Hope Muir knows how to scope out a prospective job: Slip into town unannounced, check out a company incognito, absorb the cultural vibe of the community, then bolt home to get busy on the application form.
She was sure, after her secret visit to the Queen City last November, that she wanted to become artistic director of Charlotte Ballet when the post opens in July 2017. The search committee announced today she’ll get the position.
Muir, currently assistant artistic director of Scottish Ballet in Glasgow, will drop in on the company over 15 months, learning from artistic director Jean-Pierre Bonnefoux before she replaces him for the 2017-18 season. But she and her future employers have already begun a group hug.
“When the final four candidates gave us their artistic plans, we loved her ideas,” says Lise Hain, chair-elect of Charlotte Ballet’s board of directors. “It looks like a continuation of Jean-Pierre’s format of some classical work and some contemporary, with Hope bringing in new and exciting choreographers.
“We want to be pushed and challenged and shown refreshing things. We’re not going to take a sharp turn away from Jean-Pierre’s vision – she’s building upon his legacy – but she has international connections that can give Charlotte exposure to new choreographers.”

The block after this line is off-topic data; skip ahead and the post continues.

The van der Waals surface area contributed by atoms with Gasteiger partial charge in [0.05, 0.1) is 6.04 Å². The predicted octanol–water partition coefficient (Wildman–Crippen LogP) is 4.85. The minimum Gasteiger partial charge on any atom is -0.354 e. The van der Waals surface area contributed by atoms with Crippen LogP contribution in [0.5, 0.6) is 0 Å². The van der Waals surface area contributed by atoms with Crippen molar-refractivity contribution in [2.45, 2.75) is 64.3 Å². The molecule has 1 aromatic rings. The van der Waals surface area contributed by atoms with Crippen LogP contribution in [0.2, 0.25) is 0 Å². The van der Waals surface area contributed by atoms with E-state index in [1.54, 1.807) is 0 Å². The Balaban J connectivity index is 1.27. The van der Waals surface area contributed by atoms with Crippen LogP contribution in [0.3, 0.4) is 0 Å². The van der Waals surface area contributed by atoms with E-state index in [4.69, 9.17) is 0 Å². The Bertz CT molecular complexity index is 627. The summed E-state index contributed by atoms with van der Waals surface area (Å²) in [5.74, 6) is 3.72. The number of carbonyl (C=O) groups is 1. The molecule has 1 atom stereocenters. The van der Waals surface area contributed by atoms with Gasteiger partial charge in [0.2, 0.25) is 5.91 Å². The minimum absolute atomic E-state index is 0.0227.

Muir thus becomes the third woman in her 40s to be named director of a ballet company in the last two months. (Aurélie Dupont will take over Paris Opera Ballet, and Julie Kent will lead Washington Ballet.)
“I knew the next stage in my career was to run a company, and it was about finding a good fit,” says Muir. “I danced in a very large company – English National Ballet, which had 70 people – and Rambert Dance Company and Hubbard Street, which both had about 25. That’s about as many as Charlotte, and that size fits best for work I want to do.
“Charlotte Ballet has two resident choreographers, which shows it’s interested in new works. A lot of structural (pieces) are already in place there, so I can step in and do the sort of work I am interested in.”
Which, on the evidence, is... everything.
The Toronto-born Muir has worked as a dancer, teacher, re-creator of ballets and administrator for 27 years. She has tried everything from classical solos to Cunningham technique – she trained with Merce Cunningham in New York – and has danced pieces by Jiri Kylian, Mats Ek, Twyla Tharp and other adventurous choreographers. She has remounted work by Christopher Bruce, Helen Pickett and Crystal Pite, names better known in Europe than the United States.
Unlike Bonnefoux, she’s not a choreographer: Hain and Muir refer to her as a dance curator. But like Bonnefoux, she wants to preserve a familial environment in which people grow.
Says Hain, “Each candidate led two dance classes. Hope had an incredible air of confidence and command of the studio, but she was engaging. When she gave dancers a piece of advice or made an adjustment, you saw a light bulb go off for them. We got feedback from dancers and staff and the advisory board, and they all took to her.”
Muir says she wants to “develop a repertoire that attracts and keeps dancers (for) long careers. I was at Rambert for all 10 years of Christopher Bruce’s tenure, and it was clear we weren’t a company people joined so they could be there a couple of years and move on. I respect the family of artists that has been created in Charlotte, and I want to make it attractive for dancers to stay.”